The Novartis v. Union of India case is a landmark judgment in Indian patent law that has had a profound impact on the interpretation and application of patentability criteria in the country. This legal battle centers around Novartis’ patent application for the cancer drug Glivec (Imatinib Mesylate) claiming that it was more effective in fighting leukaemia and has far-reaching implications for the pharmaceutical industry and access to affordable medicines. In this article, we will delve into the details of the case, its implications, and the current position of the judgment

Background of the Case:

To understand the Novartis case, it is essential to grasp the significance of intellectual property and patents. Intellectual property grants exclusive rights to inventors and creators, protecting their innovations and encouraging further innovation. Patents, a subset of intellectual property, provide statutory rights to inventors, granting them the ability to exclude others from making, using, or selling their inventions for a limited period.

The Patent Application for Glivec:

Novartis, a leading multinational pharmaceutical company, filed a patent application for the beta crystalline form of Imatinib Mesylate, the active ingredient in the cancer drug Glivec. Novartis claimed that this new form of the drug exhibited enhanced therapeutic efficacy compared to the known substance, Imatinib. This application set the stage for a critical examination of patentability criteria and the concept of evergreening.

Section 3(d) of the Indian Patent Act 1970

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Section 3(d) is a provision within the Indian Patent Act 1970 specifically designed to prevent the practice of evergreening. It states that inventions involving mere discovery of a new form of a known substance, or a new property or use of a known substance, or the mere use of a known process, machine, or apparatus, unless they result in a significant enhancement in efficacy, are not considered patentable. The provision emphasizes the necessity for inventions to demonstrate a genuine enhancement in efficacy to be eligible for patent protection.


The patent application for Glivec faced challenges and rejections. The Chennai Indian Patent Office rejected Novartis’ application, citing lack of novelty and non-obviousness. Moreover, it invoked Section 3(d) of the Indian Patent Act, which states that inventions involving the mere discovery of a new form of a known substance, unless they result in a significant enhancement in efficacy, are not considered patentable. This provision aims to prevent the practice of evergreening, where pharmaceutical companies make minor modifications to extend patent protection and maintain monopolies.

Novartis’ Challenge:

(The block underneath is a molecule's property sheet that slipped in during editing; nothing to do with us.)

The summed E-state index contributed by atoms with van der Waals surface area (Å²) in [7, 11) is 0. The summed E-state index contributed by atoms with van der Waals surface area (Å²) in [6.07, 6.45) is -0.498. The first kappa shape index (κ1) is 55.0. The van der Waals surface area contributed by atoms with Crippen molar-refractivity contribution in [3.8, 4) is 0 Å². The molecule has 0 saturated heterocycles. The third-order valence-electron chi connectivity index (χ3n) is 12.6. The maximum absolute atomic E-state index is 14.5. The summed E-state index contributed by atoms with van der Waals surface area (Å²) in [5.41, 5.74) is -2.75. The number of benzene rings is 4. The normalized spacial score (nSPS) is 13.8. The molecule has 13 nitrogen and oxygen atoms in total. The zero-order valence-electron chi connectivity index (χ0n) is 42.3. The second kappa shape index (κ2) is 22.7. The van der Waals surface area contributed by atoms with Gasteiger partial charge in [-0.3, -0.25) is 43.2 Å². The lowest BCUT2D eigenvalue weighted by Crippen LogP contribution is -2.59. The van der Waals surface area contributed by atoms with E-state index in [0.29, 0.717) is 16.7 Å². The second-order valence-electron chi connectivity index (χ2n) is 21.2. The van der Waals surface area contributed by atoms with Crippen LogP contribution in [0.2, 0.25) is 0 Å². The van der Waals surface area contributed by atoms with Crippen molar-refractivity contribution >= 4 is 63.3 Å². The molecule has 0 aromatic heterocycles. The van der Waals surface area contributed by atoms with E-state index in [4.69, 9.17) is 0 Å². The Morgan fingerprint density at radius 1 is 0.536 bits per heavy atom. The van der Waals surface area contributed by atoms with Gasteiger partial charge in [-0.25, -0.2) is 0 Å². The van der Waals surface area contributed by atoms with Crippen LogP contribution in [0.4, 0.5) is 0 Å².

Novartis challenged the validity of Section 3(d), arguing that it violated the Agreement on Trade-Related Aspects of Intellectual Property Rights (TRIPS) and the fundamental right to equality under the Indian Constitution. The case was transferred to the Intellectual Property Appellate Board (IPAB) for consideration and a final decision. But the IPAB also rejected the application upholding the Patent Office’s decision.

Supreme Court Proceedings and Verdict:

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After the IPAB upheld the rejection of Novartis’ application based on Section 3(d), the case reached the Supreme Court of India. The Supreme Court, in its landmark judgment in April 2013, ruled against Novartis, upholding the validity of Section 3(d). The Court emphasized that for pharmaceutical inventions, “efficacy” referred specifically to “therapeutic efficacy.” It held that the beta crystalline form of Imatinib Mesylate did not demonstrate a significant enhancement in therapeutic efficacy over the known substance and, therefore, was not eligible for patent protection.

Implications of the Novartis Judgment:

The Novartis judgment has significant implications for the prevention of evergreening and the promotion of access to affordable medicines. It strikes a balance between protecting intellectual property rights and safeguarding public health interests. By setting a high bar for patentability and emphasizing the importance of genuine therapeutic enhancements, the judgment curtails unwarranted patent monopolies and fosters competition in the pharmaceutical sector.

The Legacy of the Novartis Case:

The Novartis case serves as a significant milestone in Indian patent law, highlighting the balance between intellectual property rights and public health considerations. It reaffirms India’s commitment to promoting access to affordable medicines and preventing the undue extension of patent monopolies through evergreening practices.


The Novartis v. Union of India case remains as a key judgment in Indian patent law, clearly demonstrating the importance of actual medicinal efficacy for patentability. It has had profound consequences for the pharmaceutical sector, finding a balance between intellectual property rights and public health concerns. The verdict continues to impact the current situation of patent law in India, leading subsequent judgements and ensuring access to affordable medications for millions of people.

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